The 17-year horror of Alan Northrop, as laid out in this Times story, ought to make any of us question the supposed infalliability of justice. Northrop is a local man who spent nearly two decades in prison for a crime he didn’t commit.
Northrop was wrongly convicted of rape, a crime even hardened criminals frown upon and thus making his time in prison perilous as well as just awful. He missed his three children growing up. Now he has to pay 17 years’ worth of child support but money is hard to come by when potential employers can’t get past the cavernous gap on his resume.
This is not a question of a miscarriage of justice. No one denies Northrop’s raw deal. Indeed, they waived some of his child support costs. Should the state’s debt to Northrop stop there? A better question is what, if any, restitution is owed the many other inmates proved innocent. Rep. Tina Orwall, D-Des Moines has long pushed for monetary compensation. She’s up to bat again this year, with House Bill 1341. The proposed law would provide wrongfully convicted inmates with $50,000 for each year served, and an additional $50,000 for each year spent on death row. A lesser amount, $25,000, would be given for each year spent on parole or registered as a sex offender.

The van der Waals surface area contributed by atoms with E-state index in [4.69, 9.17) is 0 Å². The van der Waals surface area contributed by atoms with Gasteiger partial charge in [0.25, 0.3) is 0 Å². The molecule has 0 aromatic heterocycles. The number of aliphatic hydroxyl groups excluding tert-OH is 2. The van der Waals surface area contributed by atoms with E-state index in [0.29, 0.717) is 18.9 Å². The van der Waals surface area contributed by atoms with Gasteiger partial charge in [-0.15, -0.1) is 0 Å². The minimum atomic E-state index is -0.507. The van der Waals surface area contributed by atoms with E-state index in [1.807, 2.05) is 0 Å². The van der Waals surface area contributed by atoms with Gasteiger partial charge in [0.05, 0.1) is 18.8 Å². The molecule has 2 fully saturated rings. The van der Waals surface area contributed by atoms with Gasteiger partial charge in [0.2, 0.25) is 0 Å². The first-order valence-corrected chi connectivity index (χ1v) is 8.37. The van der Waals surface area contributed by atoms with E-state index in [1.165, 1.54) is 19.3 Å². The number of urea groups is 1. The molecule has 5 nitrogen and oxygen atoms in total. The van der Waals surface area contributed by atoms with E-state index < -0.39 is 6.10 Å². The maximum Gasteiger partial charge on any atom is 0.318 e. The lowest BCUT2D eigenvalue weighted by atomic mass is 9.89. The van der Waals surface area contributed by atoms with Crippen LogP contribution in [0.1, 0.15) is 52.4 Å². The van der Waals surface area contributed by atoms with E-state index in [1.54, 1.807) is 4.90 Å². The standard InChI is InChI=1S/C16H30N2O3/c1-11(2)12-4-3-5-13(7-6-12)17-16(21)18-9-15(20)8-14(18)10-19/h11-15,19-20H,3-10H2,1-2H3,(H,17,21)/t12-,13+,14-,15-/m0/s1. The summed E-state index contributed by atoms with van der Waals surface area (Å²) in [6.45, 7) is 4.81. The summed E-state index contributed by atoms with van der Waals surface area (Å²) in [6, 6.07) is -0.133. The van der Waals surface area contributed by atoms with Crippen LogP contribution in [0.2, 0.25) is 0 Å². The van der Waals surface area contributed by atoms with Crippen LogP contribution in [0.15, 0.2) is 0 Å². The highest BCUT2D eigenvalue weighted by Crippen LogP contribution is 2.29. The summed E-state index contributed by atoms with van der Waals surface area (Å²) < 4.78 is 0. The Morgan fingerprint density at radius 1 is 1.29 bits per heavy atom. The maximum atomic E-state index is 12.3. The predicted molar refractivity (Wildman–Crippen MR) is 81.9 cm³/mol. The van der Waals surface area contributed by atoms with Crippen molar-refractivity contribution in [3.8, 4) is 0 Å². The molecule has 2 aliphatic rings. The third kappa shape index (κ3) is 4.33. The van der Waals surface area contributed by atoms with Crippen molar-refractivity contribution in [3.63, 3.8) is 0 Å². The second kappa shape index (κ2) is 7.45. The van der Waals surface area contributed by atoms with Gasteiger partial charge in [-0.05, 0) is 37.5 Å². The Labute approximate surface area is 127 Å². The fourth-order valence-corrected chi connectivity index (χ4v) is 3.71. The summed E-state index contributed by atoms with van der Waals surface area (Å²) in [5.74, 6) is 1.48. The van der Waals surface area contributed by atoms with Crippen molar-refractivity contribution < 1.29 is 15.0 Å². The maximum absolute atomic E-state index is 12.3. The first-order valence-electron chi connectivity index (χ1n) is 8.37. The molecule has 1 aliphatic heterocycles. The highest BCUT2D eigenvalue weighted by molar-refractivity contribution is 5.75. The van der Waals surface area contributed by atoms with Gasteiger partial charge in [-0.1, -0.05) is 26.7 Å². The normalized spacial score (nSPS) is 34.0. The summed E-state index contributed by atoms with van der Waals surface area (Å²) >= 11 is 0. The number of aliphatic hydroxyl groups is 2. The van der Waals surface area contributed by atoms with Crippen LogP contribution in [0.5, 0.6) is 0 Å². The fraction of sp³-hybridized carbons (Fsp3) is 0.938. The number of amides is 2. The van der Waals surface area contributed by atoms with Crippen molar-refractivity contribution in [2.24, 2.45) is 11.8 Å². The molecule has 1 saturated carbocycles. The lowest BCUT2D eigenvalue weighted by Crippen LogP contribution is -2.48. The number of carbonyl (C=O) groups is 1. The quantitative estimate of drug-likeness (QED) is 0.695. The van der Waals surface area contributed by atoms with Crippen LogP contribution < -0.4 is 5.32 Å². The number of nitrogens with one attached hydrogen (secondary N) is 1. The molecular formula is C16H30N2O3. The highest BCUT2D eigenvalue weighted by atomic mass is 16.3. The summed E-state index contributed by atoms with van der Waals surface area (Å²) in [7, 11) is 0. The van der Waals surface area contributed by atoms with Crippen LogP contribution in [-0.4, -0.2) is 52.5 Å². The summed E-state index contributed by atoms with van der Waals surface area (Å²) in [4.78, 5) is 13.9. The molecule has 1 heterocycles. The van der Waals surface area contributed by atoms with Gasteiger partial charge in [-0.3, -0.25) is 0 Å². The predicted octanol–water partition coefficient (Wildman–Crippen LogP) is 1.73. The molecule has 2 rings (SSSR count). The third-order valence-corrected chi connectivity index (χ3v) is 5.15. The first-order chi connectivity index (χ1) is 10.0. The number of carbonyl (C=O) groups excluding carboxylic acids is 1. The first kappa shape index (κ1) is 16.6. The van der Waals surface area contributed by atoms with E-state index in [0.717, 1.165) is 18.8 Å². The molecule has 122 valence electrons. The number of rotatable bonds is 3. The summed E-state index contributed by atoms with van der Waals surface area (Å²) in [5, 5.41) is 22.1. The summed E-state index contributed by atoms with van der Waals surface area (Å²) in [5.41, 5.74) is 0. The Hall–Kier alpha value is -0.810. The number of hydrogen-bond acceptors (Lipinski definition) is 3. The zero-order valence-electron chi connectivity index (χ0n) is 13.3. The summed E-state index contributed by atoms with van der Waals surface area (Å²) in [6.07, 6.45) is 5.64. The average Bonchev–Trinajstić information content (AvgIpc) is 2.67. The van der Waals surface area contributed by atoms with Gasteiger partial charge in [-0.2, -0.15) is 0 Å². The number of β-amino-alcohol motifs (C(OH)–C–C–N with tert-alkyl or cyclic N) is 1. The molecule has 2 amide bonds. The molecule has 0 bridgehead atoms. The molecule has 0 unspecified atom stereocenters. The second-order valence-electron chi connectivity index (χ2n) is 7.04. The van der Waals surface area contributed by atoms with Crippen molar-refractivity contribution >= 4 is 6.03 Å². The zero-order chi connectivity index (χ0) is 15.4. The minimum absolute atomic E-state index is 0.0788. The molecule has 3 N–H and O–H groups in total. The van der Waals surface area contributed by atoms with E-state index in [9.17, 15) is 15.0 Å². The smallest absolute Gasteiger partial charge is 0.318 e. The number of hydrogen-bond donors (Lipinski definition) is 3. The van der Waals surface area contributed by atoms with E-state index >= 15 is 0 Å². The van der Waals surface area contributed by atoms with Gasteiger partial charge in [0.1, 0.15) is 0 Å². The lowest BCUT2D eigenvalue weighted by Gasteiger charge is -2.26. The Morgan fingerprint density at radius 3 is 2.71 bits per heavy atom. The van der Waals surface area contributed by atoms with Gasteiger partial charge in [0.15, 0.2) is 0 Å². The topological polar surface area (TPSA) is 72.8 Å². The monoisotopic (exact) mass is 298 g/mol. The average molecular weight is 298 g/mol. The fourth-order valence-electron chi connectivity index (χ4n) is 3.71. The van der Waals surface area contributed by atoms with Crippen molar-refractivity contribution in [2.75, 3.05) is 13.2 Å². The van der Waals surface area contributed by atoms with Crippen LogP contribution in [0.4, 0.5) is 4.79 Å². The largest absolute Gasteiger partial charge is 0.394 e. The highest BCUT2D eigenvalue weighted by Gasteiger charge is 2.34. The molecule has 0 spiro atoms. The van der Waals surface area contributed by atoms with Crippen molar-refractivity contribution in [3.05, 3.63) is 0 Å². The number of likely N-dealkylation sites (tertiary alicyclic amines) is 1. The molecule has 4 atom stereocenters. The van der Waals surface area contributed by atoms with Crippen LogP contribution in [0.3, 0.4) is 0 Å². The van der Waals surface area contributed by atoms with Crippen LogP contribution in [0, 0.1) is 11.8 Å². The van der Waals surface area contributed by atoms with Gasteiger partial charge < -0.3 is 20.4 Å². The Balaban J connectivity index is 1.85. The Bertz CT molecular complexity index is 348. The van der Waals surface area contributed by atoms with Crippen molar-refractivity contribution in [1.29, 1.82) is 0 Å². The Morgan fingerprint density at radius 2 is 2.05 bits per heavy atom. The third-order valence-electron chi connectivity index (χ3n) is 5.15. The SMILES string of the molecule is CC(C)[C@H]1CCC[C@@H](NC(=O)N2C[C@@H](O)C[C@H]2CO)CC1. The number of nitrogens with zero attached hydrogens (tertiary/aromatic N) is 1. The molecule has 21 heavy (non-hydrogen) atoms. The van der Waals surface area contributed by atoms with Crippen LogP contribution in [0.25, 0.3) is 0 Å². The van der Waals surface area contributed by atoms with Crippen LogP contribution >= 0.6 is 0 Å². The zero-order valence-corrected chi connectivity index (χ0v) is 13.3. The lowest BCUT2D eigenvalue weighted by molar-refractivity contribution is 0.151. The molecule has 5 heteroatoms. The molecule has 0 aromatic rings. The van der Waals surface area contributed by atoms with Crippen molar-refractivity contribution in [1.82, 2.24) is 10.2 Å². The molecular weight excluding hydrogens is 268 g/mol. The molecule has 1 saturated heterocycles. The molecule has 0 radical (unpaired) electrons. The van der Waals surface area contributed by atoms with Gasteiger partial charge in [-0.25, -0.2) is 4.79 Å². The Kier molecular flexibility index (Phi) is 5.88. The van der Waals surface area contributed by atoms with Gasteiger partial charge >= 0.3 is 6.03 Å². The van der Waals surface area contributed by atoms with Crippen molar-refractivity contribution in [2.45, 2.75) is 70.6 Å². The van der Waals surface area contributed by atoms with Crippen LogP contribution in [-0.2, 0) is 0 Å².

The Innocence Project, a national advocacy group that uses DNA to exonerate wrongfully convicted inmates tracks the number of victories so far – 302 in 36 states – and even breaks them out by race to show where the weight of justice falls heaviest.
Back to the issue of compensation. I think it is only right to make restitution for grave errors. Criminals have to make restitution to their victims. I also think money has a way of leading to fewer misstakes once state and county prosecutors realize their is a cost to them as well. This could help straighten the wheels of justice. There are also other sides to this argument. Make them.
Photo Credit: UW Innocence Project